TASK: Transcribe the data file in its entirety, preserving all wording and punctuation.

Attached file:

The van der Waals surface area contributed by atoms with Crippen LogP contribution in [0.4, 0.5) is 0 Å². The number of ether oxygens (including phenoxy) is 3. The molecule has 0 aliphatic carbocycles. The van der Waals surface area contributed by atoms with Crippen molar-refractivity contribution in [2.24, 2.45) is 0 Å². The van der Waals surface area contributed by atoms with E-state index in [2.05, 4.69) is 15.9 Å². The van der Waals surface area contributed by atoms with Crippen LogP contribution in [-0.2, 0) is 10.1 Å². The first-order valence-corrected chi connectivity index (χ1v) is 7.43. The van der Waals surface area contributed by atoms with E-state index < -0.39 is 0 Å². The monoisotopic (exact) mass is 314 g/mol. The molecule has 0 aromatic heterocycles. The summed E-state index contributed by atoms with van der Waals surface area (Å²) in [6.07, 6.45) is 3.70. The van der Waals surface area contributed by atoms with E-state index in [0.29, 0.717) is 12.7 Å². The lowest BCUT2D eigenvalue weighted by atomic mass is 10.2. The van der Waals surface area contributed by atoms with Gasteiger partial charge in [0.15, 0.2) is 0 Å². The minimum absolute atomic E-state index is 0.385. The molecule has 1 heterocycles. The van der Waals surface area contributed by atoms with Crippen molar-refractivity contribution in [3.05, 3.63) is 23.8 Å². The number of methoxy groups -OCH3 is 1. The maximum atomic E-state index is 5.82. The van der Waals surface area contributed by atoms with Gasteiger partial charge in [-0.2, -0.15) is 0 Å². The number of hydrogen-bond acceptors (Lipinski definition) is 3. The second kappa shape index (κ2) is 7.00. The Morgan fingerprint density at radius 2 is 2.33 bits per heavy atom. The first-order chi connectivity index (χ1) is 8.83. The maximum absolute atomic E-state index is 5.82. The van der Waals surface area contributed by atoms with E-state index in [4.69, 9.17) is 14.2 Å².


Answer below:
The van der Waals surface area contributed by atoms with Crippen LogP contribution in [0.4, 0.5) is 0 Å². The number of ether oxygens (including phenoxy) is 3. The molecule has 0 aliphatic carbocycles. The van der Waals surface area contributed by atoms with Crippen molar-refractivity contribution in [2.24, 2.45) is 0 Å². The van der Waals surface area contributed by atoms with E-state index in [2.05, 4.69) is 15.9 Å². The van der Waals surface area contributed by atoms with Crippen LogP contribution in [-0.2, 0) is 10.1 Å². The first-order valence-corrected chi connectivity index (χ1v) is 7.43. The van der Waals surface area contributed by atoms with E-state index < -0.39 is 0 Å². The monoisotopic (exact) mass is 314 g/mol. The molecule has 0 aromatic heterocycles. The summed E-state index contributed by atoms with van der Waals surface area (Å²) in [6.07, 6.45) is 3.70. The van der Waals surface area contributed by atoms with E-state index in [0.29, 0.717) is 12.7 Å². The lowest BCUT2D eigenvalue weighted by atomic mass is 10.2. The van der Waals surface area contributed by atoms with Gasteiger partial charge in [0.15, 0.2) is 0 Å². The minimum absolute atomic E-state index is 0.385. The molecule has 1 heterocycles. The van der Waals surface area contributed by atoms with Crippen molar-refractivity contribution in [3.05, 3.63) is 23.8 Å². The number of methoxy groups -OCH3 is 1. The maximum atomic E-state index is 5.82. The van der Waals surface area contributed by atoms with Gasteiger partial charge in [-0.2, -0.15) is 0 Å². The number of hydrogen-bond acceptors (Lipinski definition) is 3. The second kappa shape index (κ2) is 7.00. The Morgan fingerprint density at radius 2 is 2.33 bits per heavy atom. The first-order chi connectivity index (χ1) is 8.83. The maximum absolute atomic E-state index is 5.82. The van der Waals surface area contributed by atoms with E-state index in [4.69, 9.17) is 14.2 Å².